No. I think The Hangover made studios believe that our comedy is a really great way to do a film, and I think, honestly, we had a lot of freedom that we wouldn't have had if they weren't as successful as they were... I had read this script that had been around for years, but it was a new draft that I read--and I approached the studio and said, "Clearly, this has gotta be hard R, there's a character named Motherfucker Jones. Let's not shy away from it, let's embrace it and really go for it."
me about your time in Kenya, what you took from that.
For me, it was just a transitional moment, because I'd gone there to do architecture, and I happened to have a camera for the first time, and then I found [myself] documenting what was happening in the village and also seeing what the villagers--a couple of my students--did with the camera, because they understood it quickly because it had a screen. It was a Hi8, it was a long time ago. But seeing what they did, in combination with what I witnessed, compelled me to figure out how tell the story of what had happened, and then once I had done that I wasn't really interested in architecture anymore. That was the real function in my life of that trip. It changed everything for me.
was it that originally drew you to architecture?
I think the complexity of the discipline. The fact that if you have a great understanding of architecture and architectural history, you have a great understanding of history, period. It's a great way to understand culture and civilization and all sorts of things. Plus it drew on an artistic skill set, which is something I really respond to... And obviously a lot of that translates pretty easily to film.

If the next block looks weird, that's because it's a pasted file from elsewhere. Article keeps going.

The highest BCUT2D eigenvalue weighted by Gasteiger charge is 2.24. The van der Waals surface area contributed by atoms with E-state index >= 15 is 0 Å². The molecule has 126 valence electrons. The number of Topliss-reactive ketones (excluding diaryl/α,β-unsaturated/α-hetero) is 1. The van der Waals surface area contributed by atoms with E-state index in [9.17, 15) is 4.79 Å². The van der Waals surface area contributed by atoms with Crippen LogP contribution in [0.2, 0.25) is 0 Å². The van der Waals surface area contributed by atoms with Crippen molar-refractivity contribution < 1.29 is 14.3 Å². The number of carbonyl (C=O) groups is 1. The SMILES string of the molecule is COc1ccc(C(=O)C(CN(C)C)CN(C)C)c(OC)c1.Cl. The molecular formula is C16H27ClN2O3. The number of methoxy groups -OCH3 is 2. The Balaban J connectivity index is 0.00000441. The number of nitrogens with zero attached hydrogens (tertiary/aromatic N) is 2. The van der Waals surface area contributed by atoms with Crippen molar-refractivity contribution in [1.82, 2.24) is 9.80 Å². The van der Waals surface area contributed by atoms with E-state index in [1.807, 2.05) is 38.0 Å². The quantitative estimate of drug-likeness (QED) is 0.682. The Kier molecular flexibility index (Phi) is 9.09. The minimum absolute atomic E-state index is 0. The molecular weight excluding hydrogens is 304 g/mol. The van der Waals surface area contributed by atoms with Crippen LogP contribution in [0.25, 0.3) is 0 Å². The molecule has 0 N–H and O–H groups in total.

find similarities in that complexity?
Well, yeah. You gotta, in both disciplines, think about points of view. Literally, what does it look like from there? What does it look like from here? What would this character--and then even the terminology they use in architecture overlaps. Like, what's the narrative of the building? The progression, the procession... There's a lot of things that the two disciplines ask of the people doing them that overlap, specifically for a director, and cinematography, I'd say, but perhaps other disciplines that aren't as overlapping within film.
gonna see Horrible Bosses again, is the thing. I saw
it last week, I saw it last night, I'm gonna see it again.
The comedy is tolerable enough for multiple viewings, that's good... But I hadn't heard that particular theory on the theme, so that's particularly interesting to me. Especially this one about the frustrated white male.
these people who are dead-determined to wander out of their element and
not learn anything about it--that's what really strikes me as
interesting. And, like I say, this whole rape ordeal--other R-rated
comedies of this breed dance around the concept, but however mistaken
the identity, this guy is a registered sex offender! They say it
outright. That's what I really admired about it, just how direct it is.
Well, there's not a lot of subtlety, we really went for it.
can you tell me about Mixtape?
I love Mixtape. I'd love to make it. It's an independent, so we gotta find financing and round out the cast. I'm so focused on this film, honestly, there hasn't been time to get all that in place, but I hope that if this film does well, that'll make that easier.
you see any more documentaries in your future?
For sure. I've been producing them--and by that I mean supporting other filmmakers that haven't gotten a chance, for some reason, to make a full film. There's one called Make Believe by Clay Tweel, and another one called Undefeated that's gonna be out this Thanksgiving. So I definitely intend to be in documentary in one way or another. It's a really refreshing antidote to studio feature filmmaking and vice-versa.
How about television?
Definitely. I really enjoyed working on "Breaking In" this year and helping create that show. I have such respect for the guys that can run a show successfully. It's a hard, hard job, and there's a lot of stuff that goes into it, so I'd love to do that again if I'm so lucky.